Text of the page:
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March 09, 2015

Getting ExperiMental: Meet the Writers of the Square Table

This project is receiving funding from ArtStarts' Artists in the Classroom grants. This blog post was written and submitted by Ahava Shira, the artist who is leading this project along with artist Sam Barlow and Sarah Hook Nilsson at Gulf Islands Secondary School. This post is part of an ongoing series chronicling the progress of select AIC grant recipients.

Once a week on Thursdays, students from Gulf Islands Secondary School and adult volunteers from the Salt Spring community gather around big tables to share our passion for writing and creating. The artist-facilitators invite the students to start from a prompt, whether a quote, poem, story or "word of the day".

To encourage students' self-awareness, self-compassion and resilience, we have written and collaged about our inner warrior, explored what we are most proud of, released thoughts that we no longer need and welcomed new visions into our lives.

No matter what the inspiration, we never know where it will lead us. We put our minds and hearts to the page and begin. We use our own words when we write. When we collage, we choose images from magazines of all kinds along with cut out words. We also use paints, pastels and markers.

We are always guided by the four practices of Writing Alone Together1 —Writing Freely, Reading Aloud, Listening Deeply and Bearing Witness—which create a safe space for creating and sharing our works with each other.

On one particular Thursday, one of us suggested we tell a story orally as a group. As we spoke around the circle, each of us added our piece to the story. Now this was no ordinary story we were writing aloud. This was a tale about ourselves...

The Writers of the Square Table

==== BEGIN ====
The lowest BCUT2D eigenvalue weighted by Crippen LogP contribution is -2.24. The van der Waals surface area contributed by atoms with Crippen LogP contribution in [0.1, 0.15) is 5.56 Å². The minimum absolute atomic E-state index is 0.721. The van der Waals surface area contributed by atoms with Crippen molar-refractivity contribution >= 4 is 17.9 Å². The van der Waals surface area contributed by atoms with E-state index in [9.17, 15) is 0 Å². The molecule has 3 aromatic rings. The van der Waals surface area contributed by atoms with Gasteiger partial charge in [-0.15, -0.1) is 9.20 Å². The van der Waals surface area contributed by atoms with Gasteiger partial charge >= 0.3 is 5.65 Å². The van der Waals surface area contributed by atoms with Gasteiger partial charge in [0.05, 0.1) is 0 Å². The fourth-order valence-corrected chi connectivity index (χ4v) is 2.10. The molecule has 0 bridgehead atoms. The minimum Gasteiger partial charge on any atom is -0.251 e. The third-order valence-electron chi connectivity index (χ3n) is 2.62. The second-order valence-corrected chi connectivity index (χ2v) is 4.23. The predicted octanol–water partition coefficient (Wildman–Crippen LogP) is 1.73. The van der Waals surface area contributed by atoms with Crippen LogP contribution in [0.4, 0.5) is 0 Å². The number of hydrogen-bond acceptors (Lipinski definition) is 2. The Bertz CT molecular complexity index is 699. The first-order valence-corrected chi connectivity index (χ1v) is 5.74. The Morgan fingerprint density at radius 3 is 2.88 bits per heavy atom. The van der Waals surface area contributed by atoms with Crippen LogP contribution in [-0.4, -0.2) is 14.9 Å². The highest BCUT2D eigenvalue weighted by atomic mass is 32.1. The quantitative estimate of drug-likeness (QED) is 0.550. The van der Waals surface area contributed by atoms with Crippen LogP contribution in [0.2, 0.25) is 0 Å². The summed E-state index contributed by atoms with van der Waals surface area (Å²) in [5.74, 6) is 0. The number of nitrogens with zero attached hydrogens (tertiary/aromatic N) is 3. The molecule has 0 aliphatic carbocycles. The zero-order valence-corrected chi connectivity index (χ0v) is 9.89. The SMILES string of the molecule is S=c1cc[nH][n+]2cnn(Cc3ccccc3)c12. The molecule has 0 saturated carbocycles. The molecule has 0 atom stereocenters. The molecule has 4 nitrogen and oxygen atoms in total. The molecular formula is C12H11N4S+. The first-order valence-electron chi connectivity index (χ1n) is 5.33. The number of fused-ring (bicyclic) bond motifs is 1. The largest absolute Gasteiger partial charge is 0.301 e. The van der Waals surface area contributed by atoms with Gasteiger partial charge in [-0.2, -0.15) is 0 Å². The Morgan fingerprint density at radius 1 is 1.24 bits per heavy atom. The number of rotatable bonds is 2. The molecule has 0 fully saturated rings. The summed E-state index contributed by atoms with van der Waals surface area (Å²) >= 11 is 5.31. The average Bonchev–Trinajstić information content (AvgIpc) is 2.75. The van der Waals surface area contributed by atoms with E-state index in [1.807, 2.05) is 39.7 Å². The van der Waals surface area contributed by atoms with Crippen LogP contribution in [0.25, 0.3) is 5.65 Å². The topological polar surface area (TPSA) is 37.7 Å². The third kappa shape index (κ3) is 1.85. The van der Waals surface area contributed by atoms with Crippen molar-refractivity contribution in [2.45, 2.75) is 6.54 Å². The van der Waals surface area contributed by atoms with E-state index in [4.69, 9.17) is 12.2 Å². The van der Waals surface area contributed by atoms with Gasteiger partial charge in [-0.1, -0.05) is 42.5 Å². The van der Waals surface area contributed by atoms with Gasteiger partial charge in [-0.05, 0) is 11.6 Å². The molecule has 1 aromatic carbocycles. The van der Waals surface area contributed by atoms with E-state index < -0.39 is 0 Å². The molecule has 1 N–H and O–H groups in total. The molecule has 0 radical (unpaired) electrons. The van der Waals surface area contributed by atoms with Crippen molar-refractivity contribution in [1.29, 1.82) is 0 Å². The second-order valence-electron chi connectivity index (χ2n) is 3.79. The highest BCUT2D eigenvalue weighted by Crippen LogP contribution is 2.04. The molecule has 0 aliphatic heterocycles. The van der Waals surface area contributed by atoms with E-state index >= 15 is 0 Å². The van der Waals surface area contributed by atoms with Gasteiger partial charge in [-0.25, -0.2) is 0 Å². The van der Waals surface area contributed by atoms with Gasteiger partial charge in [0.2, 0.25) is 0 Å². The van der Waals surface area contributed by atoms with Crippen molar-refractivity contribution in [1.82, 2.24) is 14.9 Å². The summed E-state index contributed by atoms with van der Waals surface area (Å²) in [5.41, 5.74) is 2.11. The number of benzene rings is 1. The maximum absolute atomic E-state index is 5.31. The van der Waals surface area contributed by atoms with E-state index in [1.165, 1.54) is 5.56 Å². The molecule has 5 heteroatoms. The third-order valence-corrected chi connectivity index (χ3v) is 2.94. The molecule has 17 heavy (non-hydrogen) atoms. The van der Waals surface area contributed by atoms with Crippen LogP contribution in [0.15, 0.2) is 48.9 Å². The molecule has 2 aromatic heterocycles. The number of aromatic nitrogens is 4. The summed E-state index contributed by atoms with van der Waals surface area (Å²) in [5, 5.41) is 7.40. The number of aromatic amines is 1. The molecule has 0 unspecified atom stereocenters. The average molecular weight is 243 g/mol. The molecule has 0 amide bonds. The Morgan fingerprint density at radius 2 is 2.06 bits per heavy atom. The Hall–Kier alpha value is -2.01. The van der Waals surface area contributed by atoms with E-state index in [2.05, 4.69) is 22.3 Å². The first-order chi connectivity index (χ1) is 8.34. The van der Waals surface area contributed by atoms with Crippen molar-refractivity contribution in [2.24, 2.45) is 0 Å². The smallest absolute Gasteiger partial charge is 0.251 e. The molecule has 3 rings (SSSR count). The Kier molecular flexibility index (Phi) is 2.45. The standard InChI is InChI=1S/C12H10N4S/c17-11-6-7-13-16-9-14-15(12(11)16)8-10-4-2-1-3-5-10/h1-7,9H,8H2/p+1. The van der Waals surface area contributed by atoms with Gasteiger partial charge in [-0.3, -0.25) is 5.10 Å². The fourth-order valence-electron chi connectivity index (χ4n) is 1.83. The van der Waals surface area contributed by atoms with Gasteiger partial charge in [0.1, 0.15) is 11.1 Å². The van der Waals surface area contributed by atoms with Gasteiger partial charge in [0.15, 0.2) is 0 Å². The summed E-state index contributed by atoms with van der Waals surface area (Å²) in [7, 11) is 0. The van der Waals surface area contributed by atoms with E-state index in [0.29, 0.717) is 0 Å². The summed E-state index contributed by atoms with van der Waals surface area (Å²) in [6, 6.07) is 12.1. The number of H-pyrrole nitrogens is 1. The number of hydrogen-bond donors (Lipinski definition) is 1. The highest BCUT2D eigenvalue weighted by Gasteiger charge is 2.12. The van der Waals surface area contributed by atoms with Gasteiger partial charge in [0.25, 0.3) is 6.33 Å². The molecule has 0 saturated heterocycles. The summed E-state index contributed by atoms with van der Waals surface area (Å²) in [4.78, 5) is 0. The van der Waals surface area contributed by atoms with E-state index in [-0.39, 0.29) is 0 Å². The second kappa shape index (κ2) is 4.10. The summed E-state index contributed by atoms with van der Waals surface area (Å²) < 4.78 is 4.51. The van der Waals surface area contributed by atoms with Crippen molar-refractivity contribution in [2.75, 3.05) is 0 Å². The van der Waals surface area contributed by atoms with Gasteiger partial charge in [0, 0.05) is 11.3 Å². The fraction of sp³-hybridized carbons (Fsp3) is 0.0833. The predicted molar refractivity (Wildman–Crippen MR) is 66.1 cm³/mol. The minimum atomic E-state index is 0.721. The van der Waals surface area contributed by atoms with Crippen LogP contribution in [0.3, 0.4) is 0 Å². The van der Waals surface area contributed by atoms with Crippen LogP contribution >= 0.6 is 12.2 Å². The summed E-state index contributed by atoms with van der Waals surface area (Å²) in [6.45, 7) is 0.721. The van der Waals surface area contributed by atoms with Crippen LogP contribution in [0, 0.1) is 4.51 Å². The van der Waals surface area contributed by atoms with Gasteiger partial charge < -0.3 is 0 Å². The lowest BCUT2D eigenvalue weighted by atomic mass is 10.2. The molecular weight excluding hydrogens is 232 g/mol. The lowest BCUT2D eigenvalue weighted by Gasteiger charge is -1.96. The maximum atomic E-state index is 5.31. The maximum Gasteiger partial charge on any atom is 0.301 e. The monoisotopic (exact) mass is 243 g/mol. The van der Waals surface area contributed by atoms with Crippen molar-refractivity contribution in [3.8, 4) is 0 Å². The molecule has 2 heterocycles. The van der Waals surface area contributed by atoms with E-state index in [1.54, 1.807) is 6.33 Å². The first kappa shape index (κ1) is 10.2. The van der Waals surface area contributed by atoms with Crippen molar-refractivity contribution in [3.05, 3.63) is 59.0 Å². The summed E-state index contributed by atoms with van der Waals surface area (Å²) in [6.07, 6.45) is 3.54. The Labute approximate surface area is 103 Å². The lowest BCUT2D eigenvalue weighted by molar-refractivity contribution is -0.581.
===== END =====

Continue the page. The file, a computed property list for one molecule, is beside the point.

Once upon a time, although it wasn’t really all that long ago, there was a fantastic circle of wise writers who gathered every week in the same place at the same time in a strange wooden-ceilinged room.

They were the Writers of the Square Table. Instead of weapons, they wielded their pens of glory. Together they held their writing tools high as they fought against the white pages of writers’ block. Along their gallant way they made quite a name for themselves in the small town where they lived.

They wrestled alongside each other, bravely using each other's weaknesses as their advantage. They wrote with their eyes, sowed words and ideas, images and stories with everything they knew. For each warrior knew that every warrior's weakness was their own.

When they used their writing and collaging instruments, they gained power to share their worlds with each other. They shared what they thought through words and pictures.

Side by side they uncovered vulnerabilities and sad days but they got through it.

After we told the story, we reflected on how we made it happen. Then we realized, that how we created the story, is how we do everything in our group. We make it up out of our imaginations. We dare to go we :know not where," until our pens, journals, paintbrushes and images take us there.

And when asked about the effect our writing and creating together has on them at school, some of the writers said:

  • "It's easier to start."
  • "When I start to write an essay, I used to plan more but now I write more freely."
  • "Easier to share my writing now because I'm used to it."
  • "Because you don't feel so vulnerable now because of all the practice."
  • "The critic on our shoulders has been learning to keep quiet."

Now the Writers of the Square Table would like to ask you: How do you wield your writing tools?

About the Artists: Ahava Shira is a writer, poet and performer and one of two artist/facilitators of Let’s Get ExperiMental, a program whose aim is to strengthen the social and emotional health of youth through intergenerational workshops in creative writing and multi-media storytelling. Her co-facilitator, Sam Barlow is a writer, photographer and multi-media artist. Sarah Hook Nilsson is the coordinator of our program as well as enthusiastic writer and artist.

 


This project was supported by an Artists in the Classroom grant disbursed by ArtStarts in Schools and funded by BC Arts Council and the Province of BC.

Feeling inspired? Apply for Artists in the Classroom grants to work with professional artists in your own school. The next deadline to apply is May 28, 2015. Learn more at artstarts.com/aic


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